Monthly Archives: February 2019

The Queen’s Embroiderer – Joan DeJean

The Queen’s Embroiderer – Joan DeJean

I saw this in Dymocks and bought it based on the title (the cover is good too).

Here is the blurb …

From the author of How Paris Became Paris, a sweeping history of high finance, the origins of high fashion, and a pair of star-crossed lovers in 18th-century France.

Paris, 1719. The stock market is surging and the world’s first millionaires are buying everything in sight. Against this backdrop, two families, the Magoulets and the Chevrots, rose to prominence only to plummet in the first stock market crash. One family built its name on the burgeoning financial industry, the other as master embroiderers for Queen Marie-Therese and her husband, King Louis XIV. Both patriarchs were ruthless money-mongers, determined to strike it rich by arranging marriages for their children.

But in a Shakespearean twist, two of their children fell in love. To remain together, Louise Magoulet and Louis Chevrot fought their fathers’ rage and abuse. A real-life heroine, Louise took on Magoulet, Chevrot, the police, an army regiment, and the French Indies Company to stay with the man she loved.

Following these families from 1600 until the Revolution of 1789, Joan DeJean recreates the larger-than-life personalities of Versailles, where displaying wealth was a power game; the sordid cells of the Bastille; the Louisiana territory, where Frenchwomen were forcibly sent to marry colonists; and the legendary “Wall Street of Paris,” Rue Quincampoix, a world of high finance uncannily similar to what we know now. The Queen’s Embroiderer is both a star-crossed love story in the most beautiful city in the world and a cautionary tale of greed and the dangerous dream of windfall profits. And every bit of it is true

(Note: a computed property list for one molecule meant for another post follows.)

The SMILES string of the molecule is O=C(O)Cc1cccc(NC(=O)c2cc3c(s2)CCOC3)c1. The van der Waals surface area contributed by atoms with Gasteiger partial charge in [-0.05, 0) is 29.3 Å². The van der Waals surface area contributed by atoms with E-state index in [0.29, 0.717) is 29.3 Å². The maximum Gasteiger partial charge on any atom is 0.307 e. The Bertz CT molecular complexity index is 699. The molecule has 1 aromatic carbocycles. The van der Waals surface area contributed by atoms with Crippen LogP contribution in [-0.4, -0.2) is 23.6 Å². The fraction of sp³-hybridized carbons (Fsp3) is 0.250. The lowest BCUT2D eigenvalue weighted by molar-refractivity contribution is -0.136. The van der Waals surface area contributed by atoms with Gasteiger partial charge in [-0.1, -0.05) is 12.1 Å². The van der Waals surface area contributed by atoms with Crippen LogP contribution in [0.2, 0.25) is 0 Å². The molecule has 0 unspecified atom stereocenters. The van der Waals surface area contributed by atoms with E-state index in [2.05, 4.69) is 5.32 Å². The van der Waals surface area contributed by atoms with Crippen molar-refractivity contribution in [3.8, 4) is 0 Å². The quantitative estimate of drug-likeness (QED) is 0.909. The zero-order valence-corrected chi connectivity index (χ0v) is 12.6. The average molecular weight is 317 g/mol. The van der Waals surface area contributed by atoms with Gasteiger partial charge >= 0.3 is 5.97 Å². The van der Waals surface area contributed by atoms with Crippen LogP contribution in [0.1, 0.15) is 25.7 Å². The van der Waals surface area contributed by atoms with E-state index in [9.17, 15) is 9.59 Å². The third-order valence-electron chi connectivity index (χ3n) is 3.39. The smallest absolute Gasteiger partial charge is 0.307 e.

I thought it would be about embroidery and embroiderers (probably should have read the blurb). I expected sumptuous materials and social detail about the lives of embroiderers. I did not get what I expected – it is about the machinations of the Chevrot and Magoulet families. Having said that, I wasn’t disappointed. It is an incredibly fascinating story with an enormous amount of information life in Paris in the 17th and 18th centuries. It was easy to read and by that I mean despite the obvious historical research there is no jargon and it has a nice narrative flow.

Here’s another review

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Washington Black – Esi Edugyan

Washington Black – Esi Edugyan

I am reading this one because I am going to see Esi Edugyan at the Writers Festival.

Here’s the blurb …


A stunning new novel of slavery and freedom by the author of the Man Booker and Orange Prize shortlisted Half Blood Blues

When two English brothers take the helm of a Barbados sugar plantation, Washington Black – an eleven year-old field slave – finds himself selected as personal servant to one of these men. The eccentric Christopher ‘Titch’ Wilde is a naturalist, explorer, scientist, inventor and abolitionist, whose single-minded pursuit of the perfect aerial machine mystifies all around him. 

Titch’s idealistic plans are soon shattered and Washington finds himself in mortal danger. They escape the island together, but then then Titch disappears and Washington must make his way alone, following the promise of freedom further than he ever dreamed possible.

From the blistering cane fields of Barbados to the icy wastes of the Canadian Arctic, from the mud-drowned streets of London to the eerie deserts of Morocco, Washington Black teems with all the strangeness and mystery of life. Inspired by a true story, Washington Black is the extraordinary tale of a world destroyed and made whole again